Neandertals Hunted as Well as Humans, Study Says

Ann Parson
for National Geographic News
January 25, 2006
Through the years dozens of theories have sprung up about why Neandertals (often spelled "Neanderthals") went extinct approximately 30,000 years ago.

Those heavy-browed, big-boned hominids who inhabited Europe and parts of Asia for roughly 200,000 years may have met their demise for any number of reasons.

Perhaps they were cognitively limited or couldn't adapt to a changing climate or weren't good enough hunters to compete with modern humans. (See an interactive atlas of the human journey.)

Now a team of U.S. and Israeli anthropologists working at the Ortvale Klde Rockshelter, a significant Neanderthal-modern human site in the republic of Georgia, has helped to dispel one such hunch.

Drawing on evidence from animal remains—largely the bones of a mountain goat species called the Caucasian tur—the scientists have determined that Neandertals at the site were as capable hunters as the modern humans who later lived in the area.

"[Neandertal] hunting patterns were indistinguishable in terms of the species they targeted and the ages of the animals they killed," said lead study author Daniel Adler, a paleoanthropologist at the University of Connecticut in Storrs.

The study is described in the February 2006 issue of the journal Current Anthropology.

"Wolves With Knives"

Neandertals learned the migration patterns and grazing habits of the tur and how to hunt the biggest and fastest of the animals, according to scientists.

"These data are joining an increasing body of evidence that Neanderthal extinction was not due to any lack of ability to hunt," said John Shea, an archaeologist at Stony Brook University on Long Island, New York.

"There was no difference between what Neanderthals and modern humans could do [as hunters]," said Shea, who was not involved in the study. "Both of them were wolves with knives."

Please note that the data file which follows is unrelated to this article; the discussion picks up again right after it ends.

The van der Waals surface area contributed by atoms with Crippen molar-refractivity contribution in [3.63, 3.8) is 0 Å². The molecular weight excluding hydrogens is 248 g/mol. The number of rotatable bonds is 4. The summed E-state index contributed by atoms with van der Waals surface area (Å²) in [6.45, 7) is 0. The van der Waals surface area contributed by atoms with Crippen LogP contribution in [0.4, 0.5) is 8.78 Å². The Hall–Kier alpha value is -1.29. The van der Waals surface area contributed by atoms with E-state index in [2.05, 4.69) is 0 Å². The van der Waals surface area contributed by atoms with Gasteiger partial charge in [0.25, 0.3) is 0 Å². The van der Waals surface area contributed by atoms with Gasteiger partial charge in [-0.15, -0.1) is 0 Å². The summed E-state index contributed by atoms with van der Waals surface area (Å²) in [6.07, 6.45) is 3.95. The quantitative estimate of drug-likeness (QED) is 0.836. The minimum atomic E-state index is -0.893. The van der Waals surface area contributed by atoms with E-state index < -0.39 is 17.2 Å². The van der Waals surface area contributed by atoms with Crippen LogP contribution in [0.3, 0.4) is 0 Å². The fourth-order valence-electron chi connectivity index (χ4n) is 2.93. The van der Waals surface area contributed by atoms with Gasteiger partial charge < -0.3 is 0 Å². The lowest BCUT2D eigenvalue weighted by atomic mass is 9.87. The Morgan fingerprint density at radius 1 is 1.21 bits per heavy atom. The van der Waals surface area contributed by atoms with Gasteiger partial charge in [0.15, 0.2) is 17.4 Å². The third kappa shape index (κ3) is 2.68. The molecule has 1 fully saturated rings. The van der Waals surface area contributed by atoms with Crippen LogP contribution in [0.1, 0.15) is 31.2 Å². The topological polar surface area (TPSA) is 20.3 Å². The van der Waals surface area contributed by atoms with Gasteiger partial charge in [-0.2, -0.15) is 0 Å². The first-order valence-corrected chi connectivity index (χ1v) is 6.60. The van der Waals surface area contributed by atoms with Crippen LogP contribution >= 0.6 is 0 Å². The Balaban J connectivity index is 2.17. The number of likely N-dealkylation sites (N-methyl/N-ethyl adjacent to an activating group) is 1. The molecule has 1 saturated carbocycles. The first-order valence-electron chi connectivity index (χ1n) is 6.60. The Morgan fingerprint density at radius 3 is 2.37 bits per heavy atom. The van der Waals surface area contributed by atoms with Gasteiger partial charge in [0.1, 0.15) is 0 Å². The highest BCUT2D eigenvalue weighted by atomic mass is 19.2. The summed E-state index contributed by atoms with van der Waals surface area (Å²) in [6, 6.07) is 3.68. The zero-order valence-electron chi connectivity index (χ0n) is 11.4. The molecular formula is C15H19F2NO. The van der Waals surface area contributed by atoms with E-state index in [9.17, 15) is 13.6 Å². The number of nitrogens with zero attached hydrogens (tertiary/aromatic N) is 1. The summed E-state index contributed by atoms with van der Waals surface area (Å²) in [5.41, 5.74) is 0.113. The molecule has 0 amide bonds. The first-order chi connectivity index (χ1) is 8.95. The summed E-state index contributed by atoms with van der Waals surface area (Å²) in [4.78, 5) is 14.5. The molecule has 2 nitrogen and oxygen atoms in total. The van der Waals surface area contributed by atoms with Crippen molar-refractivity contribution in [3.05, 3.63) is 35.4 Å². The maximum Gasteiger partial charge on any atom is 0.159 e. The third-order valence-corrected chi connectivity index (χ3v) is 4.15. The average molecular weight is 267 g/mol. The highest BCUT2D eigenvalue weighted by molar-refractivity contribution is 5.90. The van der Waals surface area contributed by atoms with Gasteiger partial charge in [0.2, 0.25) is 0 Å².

Previously scientists believed that modern humans evolved from Neandertals, and Neandertals were seen as lesser.

That thinking has changed. Modern humans are no longer widely considered direct descendants of Neandertals. And the view of Neandertals as inferior beings is fading, Shea says.

Telltale Bones, Teeth

In order to reconstruct the behaviors of Neandertals and the mountain goats, Adler and his colleagues studied clues from thousands of Caucasian tur bones and teeth. This trove was excavated from late Middle to early Upper Palaeolitic soil layers that date from 50,000 to 20,000 years ago.

The team fitted these clues to a wealth of information about the Neandertals' social behavior, diet, and foraging activities, as well as the area's wildlife and those animals' habits and movements.

Impact fractures and cut marks on the bones, along with the absence of tooth marks, suggest to researchers that the animals were killed by Neandertals.

Examining tooth wear to determine the age of the animals, the scientists discovered that two-thirds of their specimens were prime-age adults—that is, large, fast and hard to capture.

Since tur can quickly climb steep, rocky slopes, they can be extremely elusive.

As a testament to the Neanderthals' savvy, it appears that they timed their hunts for late fall to early spring. It was then that whole herds of tur passed through the region, a bounty that allowed Neandertals to avoid expending energy chasing down solitary goats.

"What's really important to get across," Adler said, "is that Neandertals had a very intimate relationship with their environment. They knew when and where to be to take advantage of a seasonable abundance."

Their weapons may not have been as advanced as those of modern humans, yet the Neandertals' skills were comparable.

Mystery Remains

Adler concedes that the new study fails to shed any light on why Neandertals failed to survive.

"I think we could study that question until the cows come home, but I don't think we are ever going to answer it sufficiently," he said.

The paleoanthropologist and his colleagues nonetheless propose one explanation in their report: that Neandertals' limited populations and social networks resulted in less communication with neighboring groups.

In sharp contrast, humans that arrived after Neandertals exploited larger territories and had wider social networks.

Shea, the Stony Brook University archaeologist, says Neandertals might have fallen on hard times simply because they "were superpredators of the Ice Age."

It's risky being a top predator, he notes, because your existence depends on a stable amount of prey.

Overall, several factors might have done in the Neandertals, Shea says, just as big carnivores go extinct for many reasons.

"In the Middle East competition may have played a bigger role than in northern Europe, where climate change may have been more of a factor," he said.

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